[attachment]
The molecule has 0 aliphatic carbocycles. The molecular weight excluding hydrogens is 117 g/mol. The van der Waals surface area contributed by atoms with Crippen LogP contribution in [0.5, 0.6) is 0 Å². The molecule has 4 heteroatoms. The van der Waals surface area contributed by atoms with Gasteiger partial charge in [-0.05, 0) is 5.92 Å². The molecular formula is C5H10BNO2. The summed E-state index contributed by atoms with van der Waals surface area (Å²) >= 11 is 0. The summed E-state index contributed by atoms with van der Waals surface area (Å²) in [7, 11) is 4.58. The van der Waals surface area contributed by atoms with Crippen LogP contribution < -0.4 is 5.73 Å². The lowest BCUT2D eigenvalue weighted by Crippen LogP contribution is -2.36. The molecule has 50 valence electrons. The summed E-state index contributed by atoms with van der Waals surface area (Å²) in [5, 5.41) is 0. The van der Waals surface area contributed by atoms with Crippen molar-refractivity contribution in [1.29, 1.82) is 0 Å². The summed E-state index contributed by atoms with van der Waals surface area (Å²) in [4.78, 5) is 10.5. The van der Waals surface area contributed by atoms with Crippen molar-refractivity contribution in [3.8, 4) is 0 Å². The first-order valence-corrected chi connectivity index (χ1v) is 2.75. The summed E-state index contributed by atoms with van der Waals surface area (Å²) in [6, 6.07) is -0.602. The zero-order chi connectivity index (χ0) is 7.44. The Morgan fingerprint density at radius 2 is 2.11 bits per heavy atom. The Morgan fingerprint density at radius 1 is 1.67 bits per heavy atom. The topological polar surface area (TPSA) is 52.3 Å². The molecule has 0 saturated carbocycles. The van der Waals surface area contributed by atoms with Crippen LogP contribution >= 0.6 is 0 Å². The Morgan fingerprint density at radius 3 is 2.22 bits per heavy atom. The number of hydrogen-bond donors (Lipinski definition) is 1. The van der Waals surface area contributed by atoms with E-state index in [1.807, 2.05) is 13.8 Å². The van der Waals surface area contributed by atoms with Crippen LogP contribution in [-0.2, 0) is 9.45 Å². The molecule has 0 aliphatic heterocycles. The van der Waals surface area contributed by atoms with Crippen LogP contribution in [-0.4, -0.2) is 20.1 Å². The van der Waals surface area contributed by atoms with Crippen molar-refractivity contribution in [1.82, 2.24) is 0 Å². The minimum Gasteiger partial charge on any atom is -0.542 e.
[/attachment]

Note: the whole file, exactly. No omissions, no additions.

The molecule has 0 aliphatic carbocycles. The molecular weight excluding hydrogens is 117 g/mol. The van der Waals surface area contributed by atoms with Crippen LogP contribution in [0.5, 0.6) is 0 Å². The molecule has 4 heteroatoms. The van der Waals surface area contributed by atoms with Gasteiger partial charge in [-0.05, 0) is 5.92 Å². The molecular formula is C5H10BNO2. The summed E-state index contributed by atoms with van der Waals surface area (Å²) >= 11 is 0. The summed E-state index contributed by atoms with van der Waals surface area (Å²) in [7, 11) is 4.58. The van der Waals surface area contributed by atoms with Crippen LogP contribution < -0.4 is 5.73 Å². The lowest BCUT2D eigenvalue weighted by Crippen LogP contribution is -2.36. The molecule has 50 valence electrons. The summed E-state index contributed by atoms with van der Waals surface area (Å²) in [5, 5.41) is 0. The van der Waals surface area contributed by atoms with Crippen molar-refractivity contribution in [1.29, 1.82) is 0 Å². The summed E-state index contributed by atoms with van der Waals surface area (Å²) in [4.78, 5) is 10.5. The van der Waals surface area contributed by atoms with Crippen molar-refractivity contribution in [3.8, 4) is 0 Å². The first-order valence-corrected chi connectivity index (χ1v) is 2.75. The summed E-state index contributed by atoms with van der Waals surface area (Å²) in [6, 6.07) is -0.602. The zero-order chi connectivity index (χ0) is 7.44. The Morgan fingerprint density at radius 2 is 2.11 bits per heavy atom. The Morgan fingerprint density at radius 1 is 1.67 bits per heavy atom. The topological polar surface area (TPSA) is 52.3 Å². The molecule has 0 saturated carbocycles. The van der Waals surface area contributed by atoms with Crippen LogP contribution >= 0.6 is 0 Å². The Morgan fingerprint density at radius 3 is 2.22 bits per heavy atom. The number of hydrogen-bond donors (Lipinski definition) is 1. The van der Waals surface area contributed by atoms with E-state index in [1.807, 2.05) is 13.8 Å². The van der Waals surface area contributed by atoms with Crippen LogP contribution in [-0.2, 0) is 9.45 Å². The molecule has 0 aliphatic heterocycles. The van der Waals surface area contributed by atoms with Crippen LogP contribution in [-0.4, -0.2) is 20.1 Å². The van der Waals surface area contributed by atoms with Crippen molar-refractivity contribution in [1.82, 2.24) is 0 Å². The minimum Gasteiger partial charge on any atom is -0.542 e.